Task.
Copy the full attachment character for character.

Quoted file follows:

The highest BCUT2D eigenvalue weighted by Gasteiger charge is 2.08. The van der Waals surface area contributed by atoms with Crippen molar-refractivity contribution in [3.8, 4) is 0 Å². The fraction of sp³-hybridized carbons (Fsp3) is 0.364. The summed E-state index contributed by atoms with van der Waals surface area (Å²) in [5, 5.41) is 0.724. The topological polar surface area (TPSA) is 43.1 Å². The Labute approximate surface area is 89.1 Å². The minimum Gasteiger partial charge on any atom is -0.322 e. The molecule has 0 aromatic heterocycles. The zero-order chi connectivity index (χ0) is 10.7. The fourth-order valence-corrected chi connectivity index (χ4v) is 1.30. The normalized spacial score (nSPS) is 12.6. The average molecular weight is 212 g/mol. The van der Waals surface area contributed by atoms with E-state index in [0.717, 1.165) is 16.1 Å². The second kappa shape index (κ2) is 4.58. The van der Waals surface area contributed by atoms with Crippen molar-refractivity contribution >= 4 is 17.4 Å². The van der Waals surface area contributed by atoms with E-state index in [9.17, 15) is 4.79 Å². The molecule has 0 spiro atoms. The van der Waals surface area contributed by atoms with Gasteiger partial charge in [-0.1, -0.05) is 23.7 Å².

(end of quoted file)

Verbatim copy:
The highest BCUT2D eigenvalue weighted by Gasteiger charge is 2.08. The van der Waals surface area contributed by atoms with Crippen molar-refractivity contribution in [3.8, 4) is 0 Å². The fraction of sp³-hybridized carbons (Fsp3) is 0.364. The summed E-state index contributed by atoms with van der Waals surface area (Å²) in [5, 5.41) is 0.724. The topological polar surface area (TPSA) is 43.1 Å². The Labute approximate surface area is 89.1 Å². The minimum Gasteiger partial charge on any atom is -0.322 e. The molecule has 0 aromatic heterocycles. The zero-order chi connectivity index (χ0) is 10.7. The fourth-order valence-corrected chi connectivity index (χ4v) is 1.30. The normalized spacial score (nSPS) is 12.6. The average molecular weight is 212 g/mol. The van der Waals surface area contributed by atoms with E-state index in [0.717, 1.165) is 16.1 Å². The second kappa shape index (κ2) is 4.58. The van der Waals surface area contributed by atoms with Crippen molar-refractivity contribution >= 4 is 17.4 Å². The van der Waals surface area contributed by atoms with E-state index in [9.17, 15) is 4.79 Å². The molecule has 0 spiro atoms. The van der Waals surface area contributed by atoms with Gasteiger partial charge in [-0.1, -0.05) is 23.7 Å².